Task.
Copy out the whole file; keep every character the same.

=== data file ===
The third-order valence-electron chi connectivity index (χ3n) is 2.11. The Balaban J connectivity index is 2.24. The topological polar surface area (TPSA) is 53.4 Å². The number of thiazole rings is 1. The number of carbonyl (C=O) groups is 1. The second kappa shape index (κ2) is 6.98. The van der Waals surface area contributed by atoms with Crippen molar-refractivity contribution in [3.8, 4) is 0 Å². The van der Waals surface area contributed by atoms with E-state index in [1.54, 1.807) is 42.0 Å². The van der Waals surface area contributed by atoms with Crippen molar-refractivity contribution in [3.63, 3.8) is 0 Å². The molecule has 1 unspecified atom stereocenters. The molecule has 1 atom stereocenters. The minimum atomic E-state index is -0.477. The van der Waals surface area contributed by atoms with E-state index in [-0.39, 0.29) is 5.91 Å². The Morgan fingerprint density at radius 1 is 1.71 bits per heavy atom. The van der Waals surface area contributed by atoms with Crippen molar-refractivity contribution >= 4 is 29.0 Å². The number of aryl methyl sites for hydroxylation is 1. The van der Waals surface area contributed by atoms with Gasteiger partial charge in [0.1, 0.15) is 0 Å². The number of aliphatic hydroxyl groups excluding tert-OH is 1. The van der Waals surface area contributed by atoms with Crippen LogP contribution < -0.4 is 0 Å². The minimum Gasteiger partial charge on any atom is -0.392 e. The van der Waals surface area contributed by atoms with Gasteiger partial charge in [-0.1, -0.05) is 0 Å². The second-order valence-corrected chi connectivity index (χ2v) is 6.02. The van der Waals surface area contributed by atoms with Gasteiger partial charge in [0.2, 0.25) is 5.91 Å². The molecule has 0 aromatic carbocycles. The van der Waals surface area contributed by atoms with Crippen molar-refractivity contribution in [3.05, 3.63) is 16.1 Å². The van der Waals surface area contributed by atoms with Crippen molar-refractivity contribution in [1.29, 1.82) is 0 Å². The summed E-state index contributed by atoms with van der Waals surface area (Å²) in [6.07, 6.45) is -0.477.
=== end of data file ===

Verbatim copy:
The third-order valence-electron chi connectivity index (χ3n) is 2.11. The Balaban J connectivity index is 2.24. The topological polar surface area (TPSA) is 53.4 Å². The number of thiazole rings is 1. The number of carbonyl (C=O) groups is 1. The second kappa shape index (κ2) is 6.98. The van der Waals surface area contributed by atoms with Crippen molar-refractivity contribution in [3.8, 4) is 0 Å². The van der Waals surface area contributed by atoms with E-state index in [1.54, 1.807) is 42.0 Å². The van der Waals surface area contributed by atoms with Crippen molar-refractivity contribution in [3.63, 3.8) is 0 Å². The molecule has 1 unspecified atom stereocenters. The molecule has 1 atom stereocenters. The minimum atomic E-state index is -0.477. The van der Waals surface area contributed by atoms with E-state index in [-0.39, 0.29) is 5.91 Å². The Morgan fingerprint density at radius 1 is 1.71 bits per heavy atom. The van der Waals surface area contributed by atoms with Crippen molar-refractivity contribution >= 4 is 29.0 Å². The number of aryl methyl sites for hydroxylation is 1. The van der Waals surface area contributed by atoms with Gasteiger partial charge in [0.1, 0.15) is 0 Å². The number of aliphatic hydroxyl groups excluding tert-OH is 1. The van der Waals surface area contributed by atoms with Crippen LogP contribution < -0.4 is 0 Å². The minimum Gasteiger partial charge on any atom is -0.392 e. The van der Waals surface area contributed by atoms with Gasteiger partial charge in [-0.1, -0.05) is 0 Å². The second-order valence-corrected chi connectivity index (χ2v) is 6.02. The van der Waals surface area contributed by atoms with Gasteiger partial charge in [0.2, 0.25) is 5.91 Å². The molecule has 0 aromatic carbocycles. The van der Waals surface area contributed by atoms with Crippen molar-refractivity contribution in [3.05, 3.63) is 16.1 Å². The van der Waals surface area contributed by atoms with Crippen molar-refractivity contribution in [1.29, 1.82) is 0 Å². The summed E-state index contributed by atoms with van der Waals surface area (Å²) in [6.07, 6.45) is -0.477.